Google Plots China Return With Censored Search App (Report)

New search app could launch within the next year, according to The Intercept

Last Updated: August 1, 2018 @ 8:31 AM

Google is working on a return to China, with the tech giant developing a censored search engine to appease the country’s laws, according to a report from The Intercept on Wednesday.

The search engine would “blacklist sensitive queries,” according to a company whistleblower, who told the outlet he was concerned about the precedent this move would set.

“I’m against large companies and governments collaborating in the oppression of their people, and feel like transparency around what’s being done is in the public interest,” the whistleblower told The Intercept. “What is done in China will become a template for many other nations.”

Google’s clandestine plans have been spearheaded by CEO Sundar Pichai since early 2017, according to the report. The project, operating under the name “Dragonfly,” is limited to a few hundred employees, The Intercept reports. The search engine would strictly be a mobile app when it launches, potentially within the next six to nine months, according to the report.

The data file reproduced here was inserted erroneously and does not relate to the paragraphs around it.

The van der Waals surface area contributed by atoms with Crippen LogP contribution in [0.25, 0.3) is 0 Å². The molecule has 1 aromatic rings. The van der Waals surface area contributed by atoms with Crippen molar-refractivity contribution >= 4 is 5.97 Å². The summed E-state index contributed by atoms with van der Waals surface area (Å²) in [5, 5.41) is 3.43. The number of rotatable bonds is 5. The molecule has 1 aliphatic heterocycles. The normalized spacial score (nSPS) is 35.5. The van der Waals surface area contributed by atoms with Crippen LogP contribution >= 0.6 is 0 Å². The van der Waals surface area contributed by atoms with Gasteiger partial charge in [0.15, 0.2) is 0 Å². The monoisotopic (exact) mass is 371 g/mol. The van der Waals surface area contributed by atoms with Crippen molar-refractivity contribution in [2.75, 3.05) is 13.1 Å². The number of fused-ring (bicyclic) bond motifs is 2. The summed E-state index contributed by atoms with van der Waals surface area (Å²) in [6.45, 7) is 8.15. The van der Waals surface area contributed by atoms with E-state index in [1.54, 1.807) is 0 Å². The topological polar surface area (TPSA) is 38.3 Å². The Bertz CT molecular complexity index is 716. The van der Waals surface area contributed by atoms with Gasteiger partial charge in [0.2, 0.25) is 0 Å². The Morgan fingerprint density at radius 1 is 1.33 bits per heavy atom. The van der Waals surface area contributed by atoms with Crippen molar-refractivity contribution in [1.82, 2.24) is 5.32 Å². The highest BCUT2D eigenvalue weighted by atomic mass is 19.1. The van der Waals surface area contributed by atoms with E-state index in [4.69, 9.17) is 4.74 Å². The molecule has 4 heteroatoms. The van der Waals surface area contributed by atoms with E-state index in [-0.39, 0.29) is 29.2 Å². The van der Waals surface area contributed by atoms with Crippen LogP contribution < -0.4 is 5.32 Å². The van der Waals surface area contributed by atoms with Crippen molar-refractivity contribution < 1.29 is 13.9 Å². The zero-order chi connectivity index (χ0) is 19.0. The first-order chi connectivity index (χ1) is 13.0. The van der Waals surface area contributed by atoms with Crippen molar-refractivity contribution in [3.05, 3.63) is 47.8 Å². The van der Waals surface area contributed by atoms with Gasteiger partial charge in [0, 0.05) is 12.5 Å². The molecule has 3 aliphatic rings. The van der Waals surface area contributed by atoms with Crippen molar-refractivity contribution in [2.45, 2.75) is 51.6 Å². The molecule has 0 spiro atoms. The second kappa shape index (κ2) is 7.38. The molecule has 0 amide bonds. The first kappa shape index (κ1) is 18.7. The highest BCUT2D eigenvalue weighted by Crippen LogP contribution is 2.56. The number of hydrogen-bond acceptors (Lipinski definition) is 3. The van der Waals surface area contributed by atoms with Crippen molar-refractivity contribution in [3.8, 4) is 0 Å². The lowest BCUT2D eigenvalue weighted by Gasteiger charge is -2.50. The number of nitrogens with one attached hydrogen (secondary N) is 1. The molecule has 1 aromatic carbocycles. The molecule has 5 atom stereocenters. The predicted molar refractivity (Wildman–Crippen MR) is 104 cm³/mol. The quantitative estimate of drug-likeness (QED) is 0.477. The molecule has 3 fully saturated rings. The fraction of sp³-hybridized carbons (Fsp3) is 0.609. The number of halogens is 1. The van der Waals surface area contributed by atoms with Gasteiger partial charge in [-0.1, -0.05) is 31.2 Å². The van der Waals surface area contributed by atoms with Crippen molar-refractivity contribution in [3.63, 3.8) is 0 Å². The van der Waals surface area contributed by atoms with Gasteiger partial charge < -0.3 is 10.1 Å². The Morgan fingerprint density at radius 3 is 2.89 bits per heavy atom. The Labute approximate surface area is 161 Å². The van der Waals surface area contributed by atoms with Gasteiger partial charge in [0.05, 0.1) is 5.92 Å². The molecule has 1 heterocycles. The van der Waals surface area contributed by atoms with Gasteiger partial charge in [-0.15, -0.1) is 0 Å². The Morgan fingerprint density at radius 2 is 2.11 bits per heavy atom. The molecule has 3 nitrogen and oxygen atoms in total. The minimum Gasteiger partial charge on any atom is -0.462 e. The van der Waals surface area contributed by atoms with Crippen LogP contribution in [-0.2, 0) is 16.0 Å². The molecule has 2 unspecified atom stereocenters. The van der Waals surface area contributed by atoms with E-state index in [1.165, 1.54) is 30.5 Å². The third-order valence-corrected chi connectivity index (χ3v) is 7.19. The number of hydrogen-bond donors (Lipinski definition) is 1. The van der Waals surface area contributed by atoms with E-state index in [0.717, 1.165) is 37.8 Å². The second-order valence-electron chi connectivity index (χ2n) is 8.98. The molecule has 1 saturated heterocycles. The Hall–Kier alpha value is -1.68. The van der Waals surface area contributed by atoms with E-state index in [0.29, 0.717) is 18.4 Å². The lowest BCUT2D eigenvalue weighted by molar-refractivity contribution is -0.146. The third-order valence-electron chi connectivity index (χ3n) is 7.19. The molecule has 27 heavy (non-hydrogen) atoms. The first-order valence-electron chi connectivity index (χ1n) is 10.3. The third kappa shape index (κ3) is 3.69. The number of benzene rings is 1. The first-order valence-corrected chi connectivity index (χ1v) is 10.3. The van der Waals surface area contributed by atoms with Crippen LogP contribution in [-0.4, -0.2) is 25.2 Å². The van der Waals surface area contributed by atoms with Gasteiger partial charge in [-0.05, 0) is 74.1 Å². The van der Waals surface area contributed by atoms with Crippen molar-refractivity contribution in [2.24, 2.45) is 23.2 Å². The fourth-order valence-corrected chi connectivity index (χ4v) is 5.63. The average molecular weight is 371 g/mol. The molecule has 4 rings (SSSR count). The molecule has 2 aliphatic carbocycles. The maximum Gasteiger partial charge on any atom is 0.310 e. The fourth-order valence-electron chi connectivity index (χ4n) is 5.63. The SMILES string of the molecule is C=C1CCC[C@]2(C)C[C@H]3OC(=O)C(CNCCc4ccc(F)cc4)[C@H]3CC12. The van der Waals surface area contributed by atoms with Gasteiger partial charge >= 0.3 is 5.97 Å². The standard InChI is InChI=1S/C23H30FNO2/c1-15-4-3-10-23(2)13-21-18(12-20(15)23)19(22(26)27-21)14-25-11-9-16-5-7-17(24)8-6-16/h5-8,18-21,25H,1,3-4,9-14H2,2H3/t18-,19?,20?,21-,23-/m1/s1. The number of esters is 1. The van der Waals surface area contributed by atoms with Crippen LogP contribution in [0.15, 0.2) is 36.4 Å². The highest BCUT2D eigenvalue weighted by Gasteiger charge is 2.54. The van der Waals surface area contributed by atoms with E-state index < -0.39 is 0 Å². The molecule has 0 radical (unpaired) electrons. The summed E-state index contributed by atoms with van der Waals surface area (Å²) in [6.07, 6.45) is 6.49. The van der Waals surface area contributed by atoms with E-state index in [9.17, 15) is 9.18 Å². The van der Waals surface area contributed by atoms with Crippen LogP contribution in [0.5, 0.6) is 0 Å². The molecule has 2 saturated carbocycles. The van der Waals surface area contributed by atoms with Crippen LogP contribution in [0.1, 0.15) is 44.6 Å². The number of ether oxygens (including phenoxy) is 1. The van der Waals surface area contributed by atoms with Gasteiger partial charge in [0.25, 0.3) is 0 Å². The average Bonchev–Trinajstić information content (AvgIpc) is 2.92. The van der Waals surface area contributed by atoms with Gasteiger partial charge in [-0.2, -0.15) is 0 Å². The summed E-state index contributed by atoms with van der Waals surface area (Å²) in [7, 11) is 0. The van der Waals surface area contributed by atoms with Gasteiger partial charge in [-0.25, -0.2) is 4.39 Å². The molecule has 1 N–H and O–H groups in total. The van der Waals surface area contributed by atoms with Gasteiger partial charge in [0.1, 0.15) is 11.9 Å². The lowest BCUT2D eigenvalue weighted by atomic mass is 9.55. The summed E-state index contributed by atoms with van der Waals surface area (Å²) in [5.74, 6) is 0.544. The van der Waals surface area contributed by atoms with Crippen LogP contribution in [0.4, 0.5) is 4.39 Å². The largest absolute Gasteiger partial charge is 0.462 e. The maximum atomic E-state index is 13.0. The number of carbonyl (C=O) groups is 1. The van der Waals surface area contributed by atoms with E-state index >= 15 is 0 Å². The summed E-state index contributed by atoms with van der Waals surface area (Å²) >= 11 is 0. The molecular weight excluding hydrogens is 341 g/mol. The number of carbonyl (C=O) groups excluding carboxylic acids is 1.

“We provide a number of mobile apps in China, such as Google Translate and Files Go, help Chinese developers, and have made significant investments in Chinese companies like JD.com. But we don’t comment on speculation about future plans,” a Google spokesperson told TheWrap.

China’s “Great Firewall,” as it has facetiously been dubbed, has stifled free speech online for years through a network of moderators, technical restraints and legislative regulations. The Chinese government blocks access to pornography and news stories that are overly critical of its Communist regime, as well as major sites like YouTube, Twitter and Facebook. Google’s new search engine would scrub results for topics the government doesn’t allow, like the 1989 Tiananmen Square protests, along with certain images, per The Intercept. A parallel online universe exists in China, with popular social media platforms like WeChat and Weibo, a Twitter-esque communication app, filling the void of their blocked Western analogs.

President Xi Jinping has made it clear in recent years he isn’t in favor of a free press.

“All news media run by the party must work to speak for the party’s will and its propositions, and protect the party’s authority and unity,” Xi said in 2016.

Google operated a censored version of its search engine in China between 2006 and 2010. The Mountain View, California-based company pulled out of China as its online censorship became increasingly severe. Attempts “to further limit free speech on the web,” said the company in 2010 had given it reason to back away from the country entirely.

That decision appears to be reconsidered under Pichai’s stewardship.